As far as mid-range systems go, your best buy is Denon's DM-7 Super Micro Separates System (pounds 580), a 30 watt system with a three-disc CD changer, cassette player, and receiver with 40-station AM/FM preset (a Mini-disc unit is an optional extra). A remote control means that you don't even have to keep the console on your bedside table where things inevitably get tea spilled over them or are dragged onto the floor during dreams about taking on Mike Tyson, although the separates have a nice solid feel about them. The major aesthetic criticism is the tasteless milk chocolate veneer of the speakers.

If money is no object, then nothing competes with Bang & Olufsen's BeoSound 9000 (pounds 2,500), a slim, sleek sentinel with preset FM and AM radio, plus six CD stations neatly lined up next to one another, allowing you not just to wake up to the sound of a CD but a whole programmed sequence of them. The unit can be wall-mounted, horizontally or vertically, or mounted on an optional stand or bracket, and operated either manually or by remote control (pounds 150). Don't be persuaded to go for the top of the range BeoLab Penta 3 speakers (pounds 2,650/pair), though. They are just too cumbersome for the bedroom. The perfect speakers for nightime seduction and bad hair dawns are the slimline, tapered 8000s (pounds 2,100 a pair).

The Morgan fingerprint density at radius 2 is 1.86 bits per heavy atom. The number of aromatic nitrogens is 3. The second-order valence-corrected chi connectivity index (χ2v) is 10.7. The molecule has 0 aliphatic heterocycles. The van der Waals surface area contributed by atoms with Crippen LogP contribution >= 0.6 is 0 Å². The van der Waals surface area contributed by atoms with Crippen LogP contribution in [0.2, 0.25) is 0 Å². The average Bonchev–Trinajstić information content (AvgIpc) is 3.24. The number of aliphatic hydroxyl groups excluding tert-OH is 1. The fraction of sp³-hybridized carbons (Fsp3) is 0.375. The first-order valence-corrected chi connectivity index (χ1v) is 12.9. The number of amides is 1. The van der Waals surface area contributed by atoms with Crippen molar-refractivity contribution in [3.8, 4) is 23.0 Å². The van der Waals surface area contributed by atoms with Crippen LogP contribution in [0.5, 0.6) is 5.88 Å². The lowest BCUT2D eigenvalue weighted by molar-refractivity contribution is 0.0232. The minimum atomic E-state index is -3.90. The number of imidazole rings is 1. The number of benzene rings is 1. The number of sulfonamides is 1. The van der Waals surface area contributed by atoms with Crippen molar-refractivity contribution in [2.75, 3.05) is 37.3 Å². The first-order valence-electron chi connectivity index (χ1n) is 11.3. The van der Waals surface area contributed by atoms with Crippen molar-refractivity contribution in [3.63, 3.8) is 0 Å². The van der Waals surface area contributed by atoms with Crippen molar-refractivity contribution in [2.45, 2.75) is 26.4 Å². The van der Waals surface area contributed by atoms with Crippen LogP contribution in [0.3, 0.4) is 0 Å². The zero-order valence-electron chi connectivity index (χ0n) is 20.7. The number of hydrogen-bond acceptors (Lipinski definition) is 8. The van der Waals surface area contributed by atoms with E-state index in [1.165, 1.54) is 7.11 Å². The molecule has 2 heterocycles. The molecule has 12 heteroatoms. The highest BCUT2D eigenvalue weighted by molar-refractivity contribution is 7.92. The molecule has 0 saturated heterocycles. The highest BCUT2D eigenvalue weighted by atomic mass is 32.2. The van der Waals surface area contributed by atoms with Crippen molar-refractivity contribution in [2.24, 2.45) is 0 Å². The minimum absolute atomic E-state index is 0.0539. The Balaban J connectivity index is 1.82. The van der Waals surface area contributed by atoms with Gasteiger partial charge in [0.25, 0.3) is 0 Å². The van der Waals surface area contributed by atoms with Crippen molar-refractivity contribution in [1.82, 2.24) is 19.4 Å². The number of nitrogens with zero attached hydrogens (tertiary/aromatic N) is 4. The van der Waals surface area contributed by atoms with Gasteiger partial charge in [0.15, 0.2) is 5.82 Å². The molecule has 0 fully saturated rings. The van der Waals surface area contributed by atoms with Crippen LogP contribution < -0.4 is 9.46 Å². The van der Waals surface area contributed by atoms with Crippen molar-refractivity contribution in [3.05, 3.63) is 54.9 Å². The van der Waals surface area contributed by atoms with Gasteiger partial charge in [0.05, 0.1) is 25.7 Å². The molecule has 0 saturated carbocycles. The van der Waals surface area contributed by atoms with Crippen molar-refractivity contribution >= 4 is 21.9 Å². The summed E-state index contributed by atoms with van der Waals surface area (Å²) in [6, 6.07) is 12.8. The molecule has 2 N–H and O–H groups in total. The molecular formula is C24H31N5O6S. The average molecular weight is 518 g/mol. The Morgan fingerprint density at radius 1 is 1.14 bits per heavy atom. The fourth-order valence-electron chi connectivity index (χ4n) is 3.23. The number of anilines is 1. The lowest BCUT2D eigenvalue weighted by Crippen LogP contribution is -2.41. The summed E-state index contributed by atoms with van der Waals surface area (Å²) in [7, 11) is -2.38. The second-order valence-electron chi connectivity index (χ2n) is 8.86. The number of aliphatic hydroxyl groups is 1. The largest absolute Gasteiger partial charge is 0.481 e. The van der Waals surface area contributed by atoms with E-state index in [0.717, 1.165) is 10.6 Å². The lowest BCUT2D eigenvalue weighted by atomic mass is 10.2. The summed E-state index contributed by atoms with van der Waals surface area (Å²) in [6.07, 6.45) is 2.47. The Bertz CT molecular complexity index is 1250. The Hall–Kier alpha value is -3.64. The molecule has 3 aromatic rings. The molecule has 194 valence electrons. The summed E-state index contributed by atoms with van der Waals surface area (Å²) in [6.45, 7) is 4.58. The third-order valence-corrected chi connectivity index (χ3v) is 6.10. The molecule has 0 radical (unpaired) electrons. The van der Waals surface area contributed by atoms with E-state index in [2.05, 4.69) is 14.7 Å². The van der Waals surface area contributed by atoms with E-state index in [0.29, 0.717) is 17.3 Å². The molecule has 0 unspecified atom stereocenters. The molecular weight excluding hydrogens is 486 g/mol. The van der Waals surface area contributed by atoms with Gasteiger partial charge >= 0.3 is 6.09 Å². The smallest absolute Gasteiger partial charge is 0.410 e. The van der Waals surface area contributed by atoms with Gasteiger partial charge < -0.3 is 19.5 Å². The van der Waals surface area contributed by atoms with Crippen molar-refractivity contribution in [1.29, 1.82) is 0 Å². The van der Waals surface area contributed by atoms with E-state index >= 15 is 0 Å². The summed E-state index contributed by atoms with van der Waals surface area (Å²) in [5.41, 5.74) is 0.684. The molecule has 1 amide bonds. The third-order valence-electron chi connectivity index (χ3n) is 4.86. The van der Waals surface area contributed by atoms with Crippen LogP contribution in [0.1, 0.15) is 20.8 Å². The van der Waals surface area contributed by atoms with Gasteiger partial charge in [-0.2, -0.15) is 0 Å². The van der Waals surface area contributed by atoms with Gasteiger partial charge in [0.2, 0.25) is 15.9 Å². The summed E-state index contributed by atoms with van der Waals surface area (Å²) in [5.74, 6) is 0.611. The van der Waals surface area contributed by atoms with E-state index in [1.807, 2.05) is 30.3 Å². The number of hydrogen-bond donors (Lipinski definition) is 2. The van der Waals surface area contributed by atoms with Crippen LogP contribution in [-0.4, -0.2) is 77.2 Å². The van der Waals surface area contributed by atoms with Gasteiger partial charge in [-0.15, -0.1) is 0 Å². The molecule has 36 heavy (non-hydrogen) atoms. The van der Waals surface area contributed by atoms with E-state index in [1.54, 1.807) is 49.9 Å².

Yes, staying in bed has never been easier, especially if you've got a secondhand Teasmade under your bed. Now if only there were some way of getting the croissants (which, of course you programmed the cooker last night to bake this morning) from the kitchen without getting out from under the duvet.

Novelty Alarm


n Homer Simpson: the 22cm tall, donut-gazing Simpson says five classic phrases. Available from Express Gifts/Index/Debenhams. Price: around pounds 25.

n Mr Golf. He swings his club, he shouts, and he costs $84.50 (pounds 50, plus p&p) from

n Rude Awakening: "I said drag your ass out of bed now." Be brought to your senses by verbal abuse. It costs just $19.99 (pounds 12 plus p&p) from http:// www.rudeawakening.


n The drum-kit alarm clock: crash and roll for the Keith Moon fan in your life. For prices, call 001 847 735 9130.

Tv in Bed

TVS WITH remote controls are ubiquitous, and most of them allow you to programme them. Bang & Olufsen's revolving 32-inch widescreen BeoVision Avant (pounds 4,950), can be programmed to kick-start your day with a video or TV channel.

Now you can wake up to Apocalypse Now, or be roused for a big breakfast by Denise Van Outen.

Or, if you're really perverse, Richard and Judy.



DON'T WASTE pounds 1.80 getting the operator to wake you - programme your own reminder call for 20p with a touch-tone phone:

1. Dial *55*, followed by the time you want to be woken up in 24-hour clock speak (ie quarter past ten is 1015), proceeded by #.

2. To cancel the call dial #55#.

3. To check the call dial *#55#.